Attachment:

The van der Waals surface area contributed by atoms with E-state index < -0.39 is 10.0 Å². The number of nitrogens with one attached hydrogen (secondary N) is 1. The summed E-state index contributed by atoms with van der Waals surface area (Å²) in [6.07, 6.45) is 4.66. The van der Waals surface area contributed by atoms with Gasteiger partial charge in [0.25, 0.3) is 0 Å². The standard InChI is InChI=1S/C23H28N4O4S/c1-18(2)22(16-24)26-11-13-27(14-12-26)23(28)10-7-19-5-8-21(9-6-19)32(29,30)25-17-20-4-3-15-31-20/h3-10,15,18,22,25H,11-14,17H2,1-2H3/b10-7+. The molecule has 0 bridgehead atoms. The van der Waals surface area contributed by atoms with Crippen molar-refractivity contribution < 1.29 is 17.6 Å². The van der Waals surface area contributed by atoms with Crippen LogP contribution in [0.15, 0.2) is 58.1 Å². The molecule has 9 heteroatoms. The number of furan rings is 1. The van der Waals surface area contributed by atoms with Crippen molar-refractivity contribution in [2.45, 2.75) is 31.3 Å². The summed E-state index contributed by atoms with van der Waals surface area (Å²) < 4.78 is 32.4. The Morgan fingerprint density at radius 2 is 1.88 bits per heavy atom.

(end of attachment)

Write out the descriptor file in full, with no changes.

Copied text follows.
The van der Waals surface area contributed by atoms with E-state index < -0.39 is 10.0 Å². The number of nitrogens with one attached hydrogen (secondary N) is 1. The summed E-state index contributed by atoms with van der Waals surface area (Å²) in [6.07, 6.45) is 4.66. The van der Waals surface area contributed by atoms with Gasteiger partial charge in [0.25, 0.3) is 0 Å². The standard InChI is InChI=1S/C23H28N4O4S/c1-18(2)22(16-24)26-11-13-27(14-12-26)23(28)10-7-19-5-8-21(9-6-19)32(29,30)25-17-20-4-3-15-31-20/h3-10,15,18,22,25H,11-14,17H2,1-2H3/b10-7+. The molecule has 0 bridgehead atoms. The van der Waals surface area contributed by atoms with Crippen molar-refractivity contribution < 1.29 is 17.6 Å². The van der Waals surface area contributed by atoms with Crippen LogP contribution in [0.15, 0.2) is 58.1 Å². The molecule has 9 heteroatoms. The number of furan rings is 1. The van der Waals surface area contributed by atoms with Crippen molar-refractivity contribution in [2.45, 2.75) is 31.3 Å². The summed E-state index contributed by atoms with van der Waals surface area (Å²) < 4.78 is 32.4. The Morgan fingerprint density at radius 2 is 1.88 bits per heavy atom.